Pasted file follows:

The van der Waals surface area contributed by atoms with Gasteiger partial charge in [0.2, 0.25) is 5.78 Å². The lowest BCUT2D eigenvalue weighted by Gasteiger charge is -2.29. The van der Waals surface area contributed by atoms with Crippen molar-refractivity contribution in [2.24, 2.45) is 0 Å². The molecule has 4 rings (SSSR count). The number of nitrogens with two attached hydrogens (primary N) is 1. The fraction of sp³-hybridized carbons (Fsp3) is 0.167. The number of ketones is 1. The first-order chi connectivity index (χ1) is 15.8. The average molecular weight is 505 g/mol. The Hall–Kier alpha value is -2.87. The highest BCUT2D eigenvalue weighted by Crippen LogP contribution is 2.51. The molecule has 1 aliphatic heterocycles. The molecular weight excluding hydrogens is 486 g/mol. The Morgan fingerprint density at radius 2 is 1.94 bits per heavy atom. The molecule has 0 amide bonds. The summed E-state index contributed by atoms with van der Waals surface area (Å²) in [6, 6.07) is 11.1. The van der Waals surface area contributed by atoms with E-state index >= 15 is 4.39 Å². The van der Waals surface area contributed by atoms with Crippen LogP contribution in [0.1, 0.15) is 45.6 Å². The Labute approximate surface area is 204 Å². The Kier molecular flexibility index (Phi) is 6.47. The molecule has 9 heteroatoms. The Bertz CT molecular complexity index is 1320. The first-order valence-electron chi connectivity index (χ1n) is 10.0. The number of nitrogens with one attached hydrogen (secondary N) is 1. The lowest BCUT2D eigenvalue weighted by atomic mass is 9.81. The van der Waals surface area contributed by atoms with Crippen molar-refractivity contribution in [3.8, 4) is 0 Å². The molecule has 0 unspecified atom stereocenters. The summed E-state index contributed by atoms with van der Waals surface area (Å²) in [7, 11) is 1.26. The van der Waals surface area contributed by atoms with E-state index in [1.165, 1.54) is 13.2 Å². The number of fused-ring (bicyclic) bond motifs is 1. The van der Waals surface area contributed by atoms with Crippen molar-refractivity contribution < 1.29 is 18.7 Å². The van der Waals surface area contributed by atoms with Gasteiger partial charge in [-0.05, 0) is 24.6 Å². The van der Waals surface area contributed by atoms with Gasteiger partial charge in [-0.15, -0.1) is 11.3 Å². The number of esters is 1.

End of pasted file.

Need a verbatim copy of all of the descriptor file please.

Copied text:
The van der Waals surface area contributed by atoms with Gasteiger partial charge in [0.2, 0.25) is 5.78 Å². The lowest BCUT2D eigenvalue weighted by Gasteiger charge is -2.29. The van der Waals surface area contributed by atoms with Crippen molar-refractivity contribution in [2.24, 2.45) is 0 Å². The molecule has 4 rings (SSSR count). The number of nitrogens with two attached hydrogens (primary N) is 1. The fraction of sp³-hybridized carbons (Fsp3) is 0.167. The number of ketones is 1. The first-order chi connectivity index (χ1) is 15.8. The average molecular weight is 505 g/mol. The Hall–Kier alpha value is -2.87. The highest BCUT2D eigenvalue weighted by Crippen LogP contribution is 2.51. The molecule has 1 aliphatic heterocycles. The molecular weight excluding hydrogens is 486 g/mol. The Morgan fingerprint density at radius 2 is 1.94 bits per heavy atom. The molecule has 0 amide bonds. The summed E-state index contributed by atoms with van der Waals surface area (Å²) in [6, 6.07) is 11.1. The van der Waals surface area contributed by atoms with E-state index >= 15 is 4.39 Å². The van der Waals surface area contributed by atoms with Crippen LogP contribution in [0.1, 0.15) is 45.6 Å². The Labute approximate surface area is 204 Å². The Kier molecular flexibility index (Phi) is 6.47. The molecule has 9 heteroatoms. The Bertz CT molecular complexity index is 1320. The first-order valence-electron chi connectivity index (χ1n) is 10.0. The number of nitrogens with one attached hydrogen (secondary N) is 1. The lowest BCUT2D eigenvalue weighted by atomic mass is 9.81. The van der Waals surface area contributed by atoms with Crippen molar-refractivity contribution in [3.8, 4) is 0 Å². The molecule has 0 unspecified atom stereocenters. The summed E-state index contributed by atoms with van der Waals surface area (Å²) in [7, 11) is 1.26. The van der Waals surface area contributed by atoms with E-state index in [1.165, 1.54) is 13.2 Å². The number of fused-ring (bicyclic) bond motifs is 1. The van der Waals surface area contributed by atoms with Crippen molar-refractivity contribution < 1.29 is 18.7 Å². The van der Waals surface area contributed by atoms with Gasteiger partial charge in [-0.05, 0) is 24.6 Å². The van der Waals surface area contributed by atoms with Gasteiger partial charge in [-0.15, -0.1) is 11.3 Å². The number of esters is 1.